Are you saving toward a specific purchase or investment?
Yes: You may already know the exact amount you’re looking to save. This is often the case for people saving for a down payment on a new home. If you already have a savings total and timeframe in mind, simple math will tell you how much to save each month.
Not yet: If saving instead for an emergency fund or the future, take a close look at your budget to determine how much you can comfortably afford to allocate to savings. This is also an excellent time to refine or tighten your budget and adjust your spending patterns.
Will you need anytime access to your funds?
Yes: Consider a money market or savings account. With either account, you may transfer or withdraw funds up to 6 times per month without incurring a fee.
No: If you can afford to tie up your money for a longer period of time, you might also consider opening a CD or even multiple CDs. Please keep in mind that penalties will apply if you withdraw your CD funds in advance of it maturing. CDs offer you the opportunity to fix your rate and your earnings.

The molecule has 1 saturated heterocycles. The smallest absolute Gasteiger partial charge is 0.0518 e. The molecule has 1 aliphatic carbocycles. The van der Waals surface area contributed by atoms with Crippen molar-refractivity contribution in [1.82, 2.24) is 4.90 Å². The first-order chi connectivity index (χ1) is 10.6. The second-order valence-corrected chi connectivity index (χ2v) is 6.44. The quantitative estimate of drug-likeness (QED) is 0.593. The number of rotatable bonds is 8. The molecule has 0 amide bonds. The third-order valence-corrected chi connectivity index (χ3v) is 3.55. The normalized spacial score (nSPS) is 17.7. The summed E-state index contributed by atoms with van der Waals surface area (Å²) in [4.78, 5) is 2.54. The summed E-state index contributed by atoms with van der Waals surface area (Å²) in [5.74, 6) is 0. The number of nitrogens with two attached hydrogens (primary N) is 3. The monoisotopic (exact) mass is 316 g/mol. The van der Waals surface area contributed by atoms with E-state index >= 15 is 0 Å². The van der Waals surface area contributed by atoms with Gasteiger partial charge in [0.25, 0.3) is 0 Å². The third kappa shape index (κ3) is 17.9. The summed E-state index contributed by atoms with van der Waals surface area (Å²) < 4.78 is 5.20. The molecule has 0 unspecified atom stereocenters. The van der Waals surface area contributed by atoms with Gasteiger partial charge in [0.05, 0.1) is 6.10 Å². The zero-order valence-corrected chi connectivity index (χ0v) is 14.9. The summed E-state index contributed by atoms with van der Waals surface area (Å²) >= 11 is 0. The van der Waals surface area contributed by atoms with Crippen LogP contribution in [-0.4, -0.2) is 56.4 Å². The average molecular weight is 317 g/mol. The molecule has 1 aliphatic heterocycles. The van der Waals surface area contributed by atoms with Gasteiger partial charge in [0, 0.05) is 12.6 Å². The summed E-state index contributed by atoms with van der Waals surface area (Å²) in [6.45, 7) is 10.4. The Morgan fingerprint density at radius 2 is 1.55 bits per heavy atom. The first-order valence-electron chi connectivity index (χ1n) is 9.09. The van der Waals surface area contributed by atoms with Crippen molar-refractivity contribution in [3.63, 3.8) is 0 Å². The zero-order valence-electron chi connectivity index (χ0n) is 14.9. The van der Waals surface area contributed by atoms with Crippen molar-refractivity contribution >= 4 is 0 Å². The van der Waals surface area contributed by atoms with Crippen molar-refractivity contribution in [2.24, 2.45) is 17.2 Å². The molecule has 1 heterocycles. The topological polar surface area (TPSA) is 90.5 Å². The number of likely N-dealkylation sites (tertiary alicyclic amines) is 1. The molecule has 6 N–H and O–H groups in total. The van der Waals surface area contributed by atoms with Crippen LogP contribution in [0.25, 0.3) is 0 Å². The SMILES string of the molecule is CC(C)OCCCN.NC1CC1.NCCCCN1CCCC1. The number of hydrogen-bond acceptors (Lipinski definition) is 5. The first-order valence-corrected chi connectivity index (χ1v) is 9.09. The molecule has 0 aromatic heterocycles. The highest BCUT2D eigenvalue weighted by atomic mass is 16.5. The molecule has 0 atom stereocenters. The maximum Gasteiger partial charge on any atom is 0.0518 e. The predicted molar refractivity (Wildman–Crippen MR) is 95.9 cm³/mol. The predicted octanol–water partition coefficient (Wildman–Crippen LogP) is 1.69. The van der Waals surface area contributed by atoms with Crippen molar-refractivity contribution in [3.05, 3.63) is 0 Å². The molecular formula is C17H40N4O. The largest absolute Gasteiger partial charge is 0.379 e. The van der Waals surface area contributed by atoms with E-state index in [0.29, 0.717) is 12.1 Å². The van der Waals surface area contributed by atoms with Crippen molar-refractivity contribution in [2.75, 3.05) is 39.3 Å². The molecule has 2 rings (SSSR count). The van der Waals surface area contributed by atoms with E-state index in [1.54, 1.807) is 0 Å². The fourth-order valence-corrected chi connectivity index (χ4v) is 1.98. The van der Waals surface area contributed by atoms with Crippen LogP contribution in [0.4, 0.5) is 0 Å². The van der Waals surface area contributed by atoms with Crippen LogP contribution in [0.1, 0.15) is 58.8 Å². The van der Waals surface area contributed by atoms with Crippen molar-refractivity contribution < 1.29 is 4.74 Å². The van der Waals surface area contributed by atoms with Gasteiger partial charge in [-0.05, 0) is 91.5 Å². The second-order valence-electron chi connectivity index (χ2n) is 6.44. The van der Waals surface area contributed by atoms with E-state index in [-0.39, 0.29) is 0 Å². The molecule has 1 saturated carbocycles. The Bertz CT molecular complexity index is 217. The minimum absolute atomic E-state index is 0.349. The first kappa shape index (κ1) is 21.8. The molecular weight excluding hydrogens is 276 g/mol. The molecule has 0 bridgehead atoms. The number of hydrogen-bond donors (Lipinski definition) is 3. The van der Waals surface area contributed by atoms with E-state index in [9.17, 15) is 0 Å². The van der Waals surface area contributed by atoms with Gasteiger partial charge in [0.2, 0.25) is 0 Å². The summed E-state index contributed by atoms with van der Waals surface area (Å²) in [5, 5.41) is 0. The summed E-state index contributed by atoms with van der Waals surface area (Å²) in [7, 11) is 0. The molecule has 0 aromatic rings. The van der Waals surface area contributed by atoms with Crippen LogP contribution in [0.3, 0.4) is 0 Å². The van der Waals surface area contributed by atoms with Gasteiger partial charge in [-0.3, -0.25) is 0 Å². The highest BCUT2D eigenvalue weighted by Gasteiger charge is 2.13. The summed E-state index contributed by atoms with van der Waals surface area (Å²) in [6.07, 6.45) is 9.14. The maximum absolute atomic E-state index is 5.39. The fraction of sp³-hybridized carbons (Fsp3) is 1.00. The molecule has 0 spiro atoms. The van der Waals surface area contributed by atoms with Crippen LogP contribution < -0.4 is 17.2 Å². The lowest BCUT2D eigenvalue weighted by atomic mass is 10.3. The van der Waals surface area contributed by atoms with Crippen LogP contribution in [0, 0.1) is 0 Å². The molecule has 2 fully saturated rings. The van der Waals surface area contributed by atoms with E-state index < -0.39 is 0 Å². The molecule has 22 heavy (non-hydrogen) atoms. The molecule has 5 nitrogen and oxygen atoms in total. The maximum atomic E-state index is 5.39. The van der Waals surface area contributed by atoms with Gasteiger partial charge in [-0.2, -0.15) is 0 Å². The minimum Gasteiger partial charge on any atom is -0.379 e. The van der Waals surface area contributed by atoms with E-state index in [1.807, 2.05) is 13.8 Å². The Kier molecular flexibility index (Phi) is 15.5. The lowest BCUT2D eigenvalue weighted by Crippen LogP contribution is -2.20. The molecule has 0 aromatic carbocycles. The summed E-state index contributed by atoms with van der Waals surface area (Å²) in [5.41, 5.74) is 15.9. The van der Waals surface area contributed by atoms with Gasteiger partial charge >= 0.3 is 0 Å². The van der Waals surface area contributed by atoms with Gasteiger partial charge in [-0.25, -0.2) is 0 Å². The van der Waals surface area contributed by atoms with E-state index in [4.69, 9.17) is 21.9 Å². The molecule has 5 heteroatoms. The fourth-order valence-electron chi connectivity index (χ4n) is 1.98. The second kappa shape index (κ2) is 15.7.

Which is the best type of account for you?
Traditional savings: If you intend to build your savings over time through periodic deposits, then you’ll want to choose a money market or savings account. Plus, with these accounts, your money will be accessible to you at any time. Direct deposit through your employer and automated transfers are two great way to keep your savings goals on track through regular deposits of a set amount.
Certificates of deposit: If you already have a lump sum of money saved up that you won’t need immediate access to, you may want to consider a CD rather than a money market or savings account. CDs typically offer you the opportunity to earn a better rate than those available on traditional savings accounts.